Beat-poet Old Bull Lee (Viggo Mortensen) lives with wife and children in New Orleans, where he has created his very own drug-paradise. Whoever visits him, not only receives a freshly-rolled joint, but also a free lecture about the expansion of consciousness.
Image Gregory Smith.
© MK2 Productions.
As the valiant fighter Aragorn in the Lord of the Rings, Viggo Mortensen (53) achieved the big quantum leap. Later, he was hired by director David Cronenberg for as many as three times: for A History of Violence, the mafia-movie Eastern Promises and as Sigmund Freud in A Dangerous Method. Now he appears on screen as the supporting character of Old Bull Lee in the road-movie On the Road. Behind this focal figure of Jack Kerouac's novel hides the beat-poet William S. Burroughs, a drug addict and polymath. Dieter Oßwald talked to Viggo Mortensen.
Mr. Mortensen, how relaxed do you perceive the wild times, in which the movie is set? Was everything better then, in the late 1940s?
Viggo Mortensen: Nostalgia always strikes me as being dangerous. Times were interesting then, but not better. All the more I like the fact that the movie does not avoid to show the dark sides of those times. Taking drugs and breaking the law may be tempting to gain nice experiences. Yet, the bar to acting irresponsible towards others and oneself lies very low in those moments.
What are your memories about Jack Kerouac's cult novel of the same title?
Viggo: I read this novel for the first time as a teenager, and since then three times as a whole and often in parts. I've read everything that was published by Kerouac, Burroughs and Ginsberg. In preparation of the movie, I listened to all available voice recordings of Burroughs ? among them were also talks between him and Cronenberg concerning the filming of Naked Lunch.
Do you see similarities between Sigmund Freud, whom you played for Cronenberg last time, and Burroughs?
Viggo: Prior to those movies, I'd never have thought it would be possible to draw parallels. But there really are similarities between Freud and Burroughs. Both men feel indebted to some kind of formality in their very own way. They know all the rules by heart ? and are by this all the better able to break them. The more I am concerned with them and the more intensive I could hear their voices, the more I additionally discovered their humour, which is a very dry one.
The filming of On the Road was planned for many years, but failed again and again. Was the time ripe now?
Viggo: An important advantage of the late filming is the fact that one now has enough distance to see the story in its historical framework. This would not have been possible at all during the 1970s, 1980s or 1990s. Moreover, a brand new up-to-dateness arises. Like then, we now live in very conservative times politically, when a consciousness of renewal surely cannot be amiss. After all, many people are not at all satisfied with the state of things.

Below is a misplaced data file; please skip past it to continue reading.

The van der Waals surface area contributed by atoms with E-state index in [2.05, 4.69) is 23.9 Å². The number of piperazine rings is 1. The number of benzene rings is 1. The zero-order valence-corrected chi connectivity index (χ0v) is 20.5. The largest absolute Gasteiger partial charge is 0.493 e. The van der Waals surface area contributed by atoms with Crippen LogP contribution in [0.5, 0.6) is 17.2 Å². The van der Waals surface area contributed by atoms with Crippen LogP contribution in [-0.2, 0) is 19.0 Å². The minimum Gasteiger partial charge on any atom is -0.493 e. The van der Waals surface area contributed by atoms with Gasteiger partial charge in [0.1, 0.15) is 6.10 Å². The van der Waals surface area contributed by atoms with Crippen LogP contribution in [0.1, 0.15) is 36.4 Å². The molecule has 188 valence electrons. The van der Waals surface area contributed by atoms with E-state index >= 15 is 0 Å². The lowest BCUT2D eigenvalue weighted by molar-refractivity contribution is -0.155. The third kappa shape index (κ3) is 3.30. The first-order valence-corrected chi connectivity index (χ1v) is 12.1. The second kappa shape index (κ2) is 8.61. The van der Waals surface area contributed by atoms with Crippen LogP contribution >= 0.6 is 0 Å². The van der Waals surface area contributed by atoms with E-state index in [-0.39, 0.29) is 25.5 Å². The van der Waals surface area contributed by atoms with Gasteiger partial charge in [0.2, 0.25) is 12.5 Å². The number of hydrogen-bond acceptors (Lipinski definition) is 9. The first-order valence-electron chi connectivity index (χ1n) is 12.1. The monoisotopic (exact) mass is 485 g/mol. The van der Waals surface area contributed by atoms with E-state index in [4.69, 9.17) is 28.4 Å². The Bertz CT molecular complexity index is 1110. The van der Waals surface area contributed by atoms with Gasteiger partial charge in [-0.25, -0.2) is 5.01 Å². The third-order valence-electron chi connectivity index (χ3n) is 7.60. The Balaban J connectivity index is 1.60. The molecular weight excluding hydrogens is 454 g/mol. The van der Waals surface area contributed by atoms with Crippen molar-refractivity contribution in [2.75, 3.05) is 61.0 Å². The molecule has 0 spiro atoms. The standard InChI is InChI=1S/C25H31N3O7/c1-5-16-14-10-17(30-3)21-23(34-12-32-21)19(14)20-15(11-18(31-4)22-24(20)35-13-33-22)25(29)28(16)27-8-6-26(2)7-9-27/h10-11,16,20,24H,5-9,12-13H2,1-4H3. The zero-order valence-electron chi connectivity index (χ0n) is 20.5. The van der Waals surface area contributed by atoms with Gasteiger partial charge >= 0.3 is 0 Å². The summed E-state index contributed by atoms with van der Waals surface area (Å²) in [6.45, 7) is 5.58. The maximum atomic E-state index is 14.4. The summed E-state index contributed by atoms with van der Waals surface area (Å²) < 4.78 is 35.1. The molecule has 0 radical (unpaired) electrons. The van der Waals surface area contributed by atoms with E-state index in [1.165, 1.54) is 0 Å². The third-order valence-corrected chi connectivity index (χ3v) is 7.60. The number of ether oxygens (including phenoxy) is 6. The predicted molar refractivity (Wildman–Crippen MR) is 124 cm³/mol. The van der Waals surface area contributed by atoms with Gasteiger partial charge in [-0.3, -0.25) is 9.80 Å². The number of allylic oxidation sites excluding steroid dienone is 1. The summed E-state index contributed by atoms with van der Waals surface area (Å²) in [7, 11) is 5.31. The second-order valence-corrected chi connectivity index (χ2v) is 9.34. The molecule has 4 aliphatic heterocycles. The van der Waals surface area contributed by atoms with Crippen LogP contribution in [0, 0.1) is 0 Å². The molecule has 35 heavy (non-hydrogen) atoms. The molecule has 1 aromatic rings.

For many people, this novel was deemed unfit for filming. Did you ever have similar qualms?
Viggo: I never thought this novel unfit for filming, yet it was obviously no easy task. But after reading the script, my concerns were easily resolved. The movie takes over the novel's best elements, stays true to the characters and besides focuses on the women, which for me is a true improvement compared to the original.
Where did you see the greatest obstacle for filming?
Viggo: The big obstacle for any film is rhythm, and this holds true especially in this case, because the story is told in episodes. So, the lack of a usual form of dramaturgy in this mode of story-telling gives a special meaning to music, as the soundtrack connects everything.
What was the atmosphere on set like? The South American Salles is regarded as an ice-cold analyst, compared to Cronenberg.
Viggo: Cronenberg's image is not quite consistent with reality. Prior to my first movie, I too believed him to be like a strict professor. In reality, he's not only very relaxed and calm, but likes to joke around, too. Salles loves rehearsals and improvisation, which does not exist at all with Cronenberg. But both are very open to suggestions and like to be surprised by their actors.
What is the best thing about your job?
Viggo: First, there's the constant learning process. Then there are the many possibilities this job offers. You do a lot of travelling, be it in your imagination or in reality to the sets. Moreover, you meet lots of people. A number of them may seem rather strange, but some are by all means fascinating.
Was there an initial moment that brought you to acting?
Viggo: There never was this one special moment, rather the trigger was my curiosity. Besides, at age 21 I decided relatively late to become an actor. Originally, I only wanted to pursue this for a couple of years and do something completely different when I became 30.
Do you have a career plan?
Viggo: No, but perhaps I should write down such a plan once in a while. I believe that good work brings along good offers. Of course you always need a stroke of luck. No matter how good an actor may be, without good stories he has nothing to offer.
How would you define good stories?
Viggo: Good stories must be inventive, calling for thought, and for me personally, they should offer me the chance to learn something new.